I googled ‘Girdlebuster Pie’ as I couldn’t find Nigella’s recipe only to find literally hundreds of recipes on the net with that name.  Apparently it’s an old American favourite that used to be served at Diners in the ‘50s.   Sounds like it’s making a comeback!     I believe this recipe can be found in Nigella's Christmas Cookbook

This is one of the most popular versions of the Girdlebuster:

Base:

375g    digestive biscuits (I used McVities from England available in Woolies)
100g    chocolate pieces (dark or light or both)
75g      softened unsalted butter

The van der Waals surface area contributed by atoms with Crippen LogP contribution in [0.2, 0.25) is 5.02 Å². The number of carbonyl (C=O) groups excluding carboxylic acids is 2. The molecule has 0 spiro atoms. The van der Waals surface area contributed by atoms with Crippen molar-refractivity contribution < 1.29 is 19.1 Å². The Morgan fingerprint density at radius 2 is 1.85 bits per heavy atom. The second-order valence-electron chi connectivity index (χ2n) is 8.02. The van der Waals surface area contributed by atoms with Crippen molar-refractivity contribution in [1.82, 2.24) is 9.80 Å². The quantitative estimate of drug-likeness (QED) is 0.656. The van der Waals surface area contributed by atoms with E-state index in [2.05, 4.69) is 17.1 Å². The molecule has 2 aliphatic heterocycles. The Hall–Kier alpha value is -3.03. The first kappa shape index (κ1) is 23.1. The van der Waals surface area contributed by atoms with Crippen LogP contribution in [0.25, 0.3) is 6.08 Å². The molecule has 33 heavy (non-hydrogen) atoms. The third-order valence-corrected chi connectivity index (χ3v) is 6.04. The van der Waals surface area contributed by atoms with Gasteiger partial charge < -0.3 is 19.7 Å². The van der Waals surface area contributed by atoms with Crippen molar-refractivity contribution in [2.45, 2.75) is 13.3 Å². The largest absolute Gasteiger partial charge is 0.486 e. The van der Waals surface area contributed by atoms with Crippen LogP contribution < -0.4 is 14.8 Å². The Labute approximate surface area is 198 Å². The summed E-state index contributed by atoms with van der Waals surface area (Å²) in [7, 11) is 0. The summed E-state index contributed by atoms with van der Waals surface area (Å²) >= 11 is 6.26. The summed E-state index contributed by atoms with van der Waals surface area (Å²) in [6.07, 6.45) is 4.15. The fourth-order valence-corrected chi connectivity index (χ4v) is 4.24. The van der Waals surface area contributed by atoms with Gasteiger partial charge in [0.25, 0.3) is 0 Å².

Filling:

1 litre tub of coffee ice cream

Butterscotch Topping:

300g golden syrup
100g light muscovado sugar
¼ teaspoon Maldon salt or pinch of table salt
75g unsalted butter
30ml tablespoons bourbon
125ml double cream

Method:

In a food processor, whizz the biscuits, chocolate and butter until it resembles damp sand.  Carefully press crumbs evenly over the base and sides of a pie dish.  Place in the freezer for an hour to harden.
In the meantime, take your ice cream from the freezer and pop it into the fridge to soften SLIGHTLY.  This doesn’t take long.  Once softened, spread over the biscuit base and return your pie to the freezer.

This pie keeps in the freezer for 6 months if wrapped in cling wrap then foil.

Whilst the old guy with the white beard is sorting out who’s been naughty and who’s been nice, this dessert definitely falls into both categories,

NAUGHTY & NICE

Enjoy!

Naughty but Nice